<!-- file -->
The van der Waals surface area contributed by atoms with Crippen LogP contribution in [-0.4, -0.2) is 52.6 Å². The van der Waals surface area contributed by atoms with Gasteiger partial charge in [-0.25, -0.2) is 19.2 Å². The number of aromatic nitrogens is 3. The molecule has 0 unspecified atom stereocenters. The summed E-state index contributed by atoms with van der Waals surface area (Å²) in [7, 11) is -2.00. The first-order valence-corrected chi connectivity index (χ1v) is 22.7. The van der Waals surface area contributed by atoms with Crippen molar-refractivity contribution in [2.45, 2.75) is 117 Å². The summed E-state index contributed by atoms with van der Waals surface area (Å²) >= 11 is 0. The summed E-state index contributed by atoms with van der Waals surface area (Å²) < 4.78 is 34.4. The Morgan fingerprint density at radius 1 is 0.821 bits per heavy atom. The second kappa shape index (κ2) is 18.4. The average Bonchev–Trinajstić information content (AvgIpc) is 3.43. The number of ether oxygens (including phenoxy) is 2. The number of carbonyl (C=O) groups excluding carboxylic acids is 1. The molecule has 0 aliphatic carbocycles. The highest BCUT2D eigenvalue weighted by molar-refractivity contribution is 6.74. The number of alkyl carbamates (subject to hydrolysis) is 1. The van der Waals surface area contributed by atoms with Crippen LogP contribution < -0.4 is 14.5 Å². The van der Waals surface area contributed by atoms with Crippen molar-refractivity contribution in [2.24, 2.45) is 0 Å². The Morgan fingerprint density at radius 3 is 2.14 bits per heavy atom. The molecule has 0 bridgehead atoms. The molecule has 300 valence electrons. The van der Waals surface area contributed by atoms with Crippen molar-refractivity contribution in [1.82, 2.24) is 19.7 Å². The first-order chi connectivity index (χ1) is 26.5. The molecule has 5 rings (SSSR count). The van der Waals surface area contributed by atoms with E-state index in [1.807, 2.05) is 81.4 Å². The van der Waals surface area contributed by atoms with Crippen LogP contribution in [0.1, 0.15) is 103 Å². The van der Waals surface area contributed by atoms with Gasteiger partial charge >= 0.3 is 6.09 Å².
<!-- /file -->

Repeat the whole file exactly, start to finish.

The van der Waals surface area contributed by atoms with Crippen LogP contribution in [-0.4, -0.2) is 52.6 Å². The van der Waals surface area contributed by atoms with Gasteiger partial charge in [-0.25, -0.2) is 19.2 Å². The number of aromatic nitrogens is 3. The molecule has 0 unspecified atom stereocenters. The summed E-state index contributed by atoms with van der Waals surface area (Å²) in [7, 11) is -2.00. The first-order valence-corrected chi connectivity index (χ1v) is 22.7. The van der Waals surface area contributed by atoms with Crippen molar-refractivity contribution in [2.45, 2.75) is 117 Å². The summed E-state index contributed by atoms with van der Waals surface area (Å²) >= 11 is 0. The summed E-state index contributed by atoms with van der Waals surface area (Å²) < 4.78 is 34.4. The Morgan fingerprint density at radius 1 is 0.821 bits per heavy atom. The second kappa shape index (κ2) is 18.4. The average Bonchev–Trinajstić information content (AvgIpc) is 3.43. The number of ether oxygens (including phenoxy) is 2. The number of carbonyl (C=O) groups excluding carboxylic acids is 1. The molecule has 0 aliphatic carbocycles. The highest BCUT2D eigenvalue weighted by molar-refractivity contribution is 6.74. The number of alkyl carbamates (subject to hydrolysis) is 1. The van der Waals surface area contributed by atoms with Crippen LogP contribution < -0.4 is 14.5 Å². The van der Waals surface area contributed by atoms with Crippen molar-refractivity contribution in [2.24, 2.45) is 0 Å². The Morgan fingerprint density at radius 3 is 2.14 bits per heavy atom. The molecule has 0 bridgehead atoms. The molecule has 300 valence electrons. The van der Waals surface area contributed by atoms with Crippen molar-refractivity contribution in [1.82, 2.24) is 19.7 Å². The first-order chi connectivity index (χ1) is 26.5. The molecule has 5 rings (SSSR count). The van der Waals surface area contributed by atoms with E-state index in [1.807, 2.05) is 81.4 Å². The van der Waals surface area contributed by atoms with Crippen LogP contribution in [0.1, 0.15) is 103 Å². The van der Waals surface area contributed by atoms with Gasteiger partial charge >= 0.3 is 6.09 Å².